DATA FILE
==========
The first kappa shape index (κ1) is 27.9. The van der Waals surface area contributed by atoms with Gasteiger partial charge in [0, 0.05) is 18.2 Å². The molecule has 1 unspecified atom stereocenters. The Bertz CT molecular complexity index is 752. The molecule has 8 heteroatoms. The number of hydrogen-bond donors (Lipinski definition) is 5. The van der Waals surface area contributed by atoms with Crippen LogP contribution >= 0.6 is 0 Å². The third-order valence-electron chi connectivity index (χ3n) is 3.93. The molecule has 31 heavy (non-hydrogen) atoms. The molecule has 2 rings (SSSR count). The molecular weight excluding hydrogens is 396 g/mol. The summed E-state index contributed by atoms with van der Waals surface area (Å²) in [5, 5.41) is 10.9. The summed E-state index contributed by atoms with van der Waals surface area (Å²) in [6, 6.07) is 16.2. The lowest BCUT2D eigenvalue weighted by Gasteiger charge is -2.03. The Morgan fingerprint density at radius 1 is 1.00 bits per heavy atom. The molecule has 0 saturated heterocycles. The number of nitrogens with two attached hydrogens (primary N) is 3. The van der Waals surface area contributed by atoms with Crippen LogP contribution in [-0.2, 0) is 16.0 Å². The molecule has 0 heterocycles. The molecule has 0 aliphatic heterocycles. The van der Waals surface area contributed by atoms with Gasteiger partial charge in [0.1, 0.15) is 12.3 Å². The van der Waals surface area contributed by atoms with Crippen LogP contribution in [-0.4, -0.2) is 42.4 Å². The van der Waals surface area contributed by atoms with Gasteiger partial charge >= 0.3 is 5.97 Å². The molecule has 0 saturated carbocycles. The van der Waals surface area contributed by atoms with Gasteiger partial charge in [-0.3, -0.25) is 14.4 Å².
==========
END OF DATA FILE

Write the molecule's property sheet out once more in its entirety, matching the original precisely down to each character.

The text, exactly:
The first kappa shape index (κ1) is 27.9. The van der Waals surface area contributed by atoms with Gasteiger partial charge in [0, 0.05) is 18.2 Å². The molecule has 1 unspecified atom stereocenters. The Bertz CT molecular complexity index is 752. The molecule has 8 heteroatoms. The number of hydrogen-bond donors (Lipinski definition) is 5. The van der Waals surface area contributed by atoms with Crippen LogP contribution >= 0.6 is 0 Å². The third-order valence-electron chi connectivity index (χ3n) is 3.93. The molecule has 31 heavy (non-hydrogen) atoms. The molecule has 2 rings (SSSR count). The molecular weight excluding hydrogens is 396 g/mol. The summed E-state index contributed by atoms with van der Waals surface area (Å²) in [5, 5.41) is 10.9. The summed E-state index contributed by atoms with van der Waals surface area (Å²) in [6, 6.07) is 16.2. The lowest BCUT2D eigenvalue weighted by Gasteiger charge is -2.03. The Morgan fingerprint density at radius 1 is 1.00 bits per heavy atom. The molecule has 0 saturated heterocycles. The number of nitrogens with two attached hydrogens (primary N) is 3. The van der Waals surface area contributed by atoms with Crippen LogP contribution in [-0.2, 0) is 16.0 Å². The molecule has 0 heterocycles. The molecule has 0 aliphatic heterocycles. The van der Waals surface area contributed by atoms with Gasteiger partial charge in [0.1, 0.15) is 12.3 Å². The van der Waals surface area contributed by atoms with Crippen LogP contribution in [-0.4, -0.2) is 42.4 Å². The van der Waals surface area contributed by atoms with Gasteiger partial charge >= 0.3 is 5.97 Å². The molecule has 0 saturated carbocycles. The van der Waals surface area contributed by atoms with Gasteiger partial charge in [-0.3, -0.25) is 14.4 Å².